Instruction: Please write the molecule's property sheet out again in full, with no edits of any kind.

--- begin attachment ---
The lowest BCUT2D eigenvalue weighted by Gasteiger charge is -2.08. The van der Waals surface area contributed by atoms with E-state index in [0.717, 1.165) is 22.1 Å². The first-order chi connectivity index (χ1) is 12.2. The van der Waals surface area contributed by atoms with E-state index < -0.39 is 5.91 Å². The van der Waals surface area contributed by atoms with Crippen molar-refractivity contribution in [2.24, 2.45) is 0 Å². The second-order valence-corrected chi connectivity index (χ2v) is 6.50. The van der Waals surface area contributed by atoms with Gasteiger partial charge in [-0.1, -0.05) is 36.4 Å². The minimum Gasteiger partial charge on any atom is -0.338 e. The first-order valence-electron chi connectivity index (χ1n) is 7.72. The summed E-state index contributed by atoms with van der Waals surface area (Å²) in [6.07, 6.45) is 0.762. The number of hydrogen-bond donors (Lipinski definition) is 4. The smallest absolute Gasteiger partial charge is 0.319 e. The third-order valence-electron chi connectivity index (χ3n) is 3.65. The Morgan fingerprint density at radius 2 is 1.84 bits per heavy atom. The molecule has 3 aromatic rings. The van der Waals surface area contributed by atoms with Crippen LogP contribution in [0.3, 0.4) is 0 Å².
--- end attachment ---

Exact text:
The lowest BCUT2D eigenvalue weighted by Gasteiger charge is -2.08. The van der Waals surface area contributed by atoms with E-state index in [0.717, 1.165) is 22.1 Å². The first-order chi connectivity index (χ1) is 12.2. The van der Waals surface area contributed by atoms with E-state index < -0.39 is 5.91 Å². The van der Waals surface area contributed by atoms with Crippen molar-refractivity contribution in [2.24, 2.45) is 0 Å². The second-order valence-corrected chi connectivity index (χ2v) is 6.50. The van der Waals surface area contributed by atoms with Gasteiger partial charge in [-0.1, -0.05) is 36.4 Å². The minimum Gasteiger partial charge on any atom is -0.338 e. The first-order valence-electron chi connectivity index (χ1n) is 7.72. The summed E-state index contributed by atoms with van der Waals surface area (Å²) in [6.07, 6.45) is 0.762. The number of hydrogen-bond donors (Lipinski definition) is 4. The smallest absolute Gasteiger partial charge is 0.319 e. The third-order valence-electron chi connectivity index (χ3n) is 3.65. The Morgan fingerprint density at radius 2 is 1.84 bits per heavy atom. The molecule has 3 aromatic rings. The van der Waals surface area contributed by atoms with Crippen LogP contribution in [0.3, 0.4) is 0 Å².